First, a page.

Eat Less, Reduce Stress
Oxidative stress is bad. If we do not produce or consume an adequate amount of biological intermediaries (antioxidants) to reduce the damage caused by reactive oxygen compounds (free radicals) we will be increasingly susceptible to metabolic abnormalities and the host of conditions that may result. Exacerbating the issue, the consistent energy surplus (calories in > calories out) to which our society has grown so fond is a major contributor to increasing oxidative load (not to mention the prevalence of obesity) and decreasing our body’s ability to manufacture detoxifying agents. Unfortunate as it is, this shouldn’t come as a huge surprise as the association between oxidative stress and metabolic syndrome has been well established.
For more information on metabolic syndrome, here is a recent post of mine where I try and develop a working definition of metabolic syndrome that is more easily understood by the average individual (me).
Viable Stress Reduction
But, the established association between oxidative stress and metabolic syndrome has been just that, an association. Until now. A new study published by PLoS One confirms this association by measuring obesity-induced oxidative stress and quantifying the impact of weight loss in stress reduction.
And, drum roll, please…………Individuals who observed a reasonable 25% reduction in calorie consumption experience rapid decreases in oxidative stress and were able to achieve levels within the normal range exhibited by non-obese individuals. Yay!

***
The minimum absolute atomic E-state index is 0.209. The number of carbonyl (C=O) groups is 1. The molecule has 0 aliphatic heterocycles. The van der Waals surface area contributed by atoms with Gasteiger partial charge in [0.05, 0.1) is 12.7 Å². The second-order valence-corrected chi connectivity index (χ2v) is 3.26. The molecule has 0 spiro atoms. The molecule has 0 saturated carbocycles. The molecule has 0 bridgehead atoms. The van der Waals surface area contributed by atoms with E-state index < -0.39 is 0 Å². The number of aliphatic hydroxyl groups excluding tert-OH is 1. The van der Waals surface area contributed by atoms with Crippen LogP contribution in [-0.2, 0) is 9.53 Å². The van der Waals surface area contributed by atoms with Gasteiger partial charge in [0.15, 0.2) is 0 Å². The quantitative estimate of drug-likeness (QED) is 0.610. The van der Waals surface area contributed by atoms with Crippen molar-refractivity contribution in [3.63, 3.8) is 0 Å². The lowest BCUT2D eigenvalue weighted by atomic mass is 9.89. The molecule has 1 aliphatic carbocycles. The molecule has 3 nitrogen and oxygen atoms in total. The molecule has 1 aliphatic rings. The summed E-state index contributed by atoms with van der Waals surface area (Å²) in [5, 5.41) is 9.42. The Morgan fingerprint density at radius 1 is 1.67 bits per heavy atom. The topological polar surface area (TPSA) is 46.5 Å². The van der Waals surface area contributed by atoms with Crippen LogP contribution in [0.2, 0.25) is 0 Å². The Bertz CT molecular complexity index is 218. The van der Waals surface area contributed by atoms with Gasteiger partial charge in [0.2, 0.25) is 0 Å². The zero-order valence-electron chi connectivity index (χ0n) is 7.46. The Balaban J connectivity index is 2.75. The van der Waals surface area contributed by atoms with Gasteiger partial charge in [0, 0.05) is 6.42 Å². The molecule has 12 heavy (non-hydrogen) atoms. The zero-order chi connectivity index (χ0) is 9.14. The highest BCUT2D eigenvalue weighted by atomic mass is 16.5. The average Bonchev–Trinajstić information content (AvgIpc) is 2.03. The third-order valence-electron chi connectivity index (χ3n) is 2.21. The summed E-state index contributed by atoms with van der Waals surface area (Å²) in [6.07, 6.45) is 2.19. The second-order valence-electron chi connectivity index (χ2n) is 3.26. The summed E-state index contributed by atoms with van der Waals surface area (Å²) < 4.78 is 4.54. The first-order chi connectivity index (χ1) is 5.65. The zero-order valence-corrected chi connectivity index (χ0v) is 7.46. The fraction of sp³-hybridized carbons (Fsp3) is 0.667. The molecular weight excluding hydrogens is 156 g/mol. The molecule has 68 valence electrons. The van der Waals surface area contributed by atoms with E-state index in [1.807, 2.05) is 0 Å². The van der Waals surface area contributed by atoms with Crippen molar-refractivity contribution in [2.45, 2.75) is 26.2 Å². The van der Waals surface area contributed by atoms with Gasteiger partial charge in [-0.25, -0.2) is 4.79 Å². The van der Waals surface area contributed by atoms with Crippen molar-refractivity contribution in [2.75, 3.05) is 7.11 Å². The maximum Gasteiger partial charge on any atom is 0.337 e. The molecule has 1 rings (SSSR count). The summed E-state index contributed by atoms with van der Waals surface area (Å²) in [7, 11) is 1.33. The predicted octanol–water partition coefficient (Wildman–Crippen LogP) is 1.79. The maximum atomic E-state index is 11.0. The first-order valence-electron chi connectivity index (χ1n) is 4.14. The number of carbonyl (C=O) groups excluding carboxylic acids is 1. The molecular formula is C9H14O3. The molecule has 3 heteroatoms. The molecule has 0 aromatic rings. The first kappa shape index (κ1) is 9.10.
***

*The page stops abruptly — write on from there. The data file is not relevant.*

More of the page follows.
Observing a calorie-restrictive diet measured as 75% of the energy required by resting and active expenditure and composed of approximately 60% carbohydrates, 25% fat and 15% protein over a 4-week period while controlling for externalities that may obscure the outcome (smoking, pregnancy, supplementation, exercise) resulted in a significant decrease in the concentration of F2-isoprostane, a potent marker for biological inflammation. All that in one sentence! I’m honestly a little proud of myself.
Setbacks and Limitations
However, it is worth nothing that although energy intake was lower in the diet group and weight and body fat did decrease, the differences between the diet and control group were not statistically significant. This is unfortunate because decreases in weight and body fat, what I believe is the primary motivation for observing a calorie restrictive diet, could be viewed as insignificant and may discourage individuals from adopting such a diet.
Further, the study acknowledges that the observed reduction in oxidative stress could be the result of changes in the macronutrient content of the foods consumed. However I believe that the majority of individuals who attempt such a diet will also be more mindful of the foods they consume and thus receive similar benefit.
Finally, although the observable benefit of this study was greatly reduced by the short intervention period (30 days), other studies have demonstrated even greater benefits of a long-term calorically restrictive diet that include a reduction in fasting glucose and insulin, which is often associated with a reduced risk for developing type 2 diabetes.
Fact of the Matter
Establishing a diet that observes a moderate, sustainable reduction in calorie consumption will lesson obesity induced oxidative damage and will effectively reduce fluctuations in energy surplus and the detriment of normal metabolic activity associated with digestion.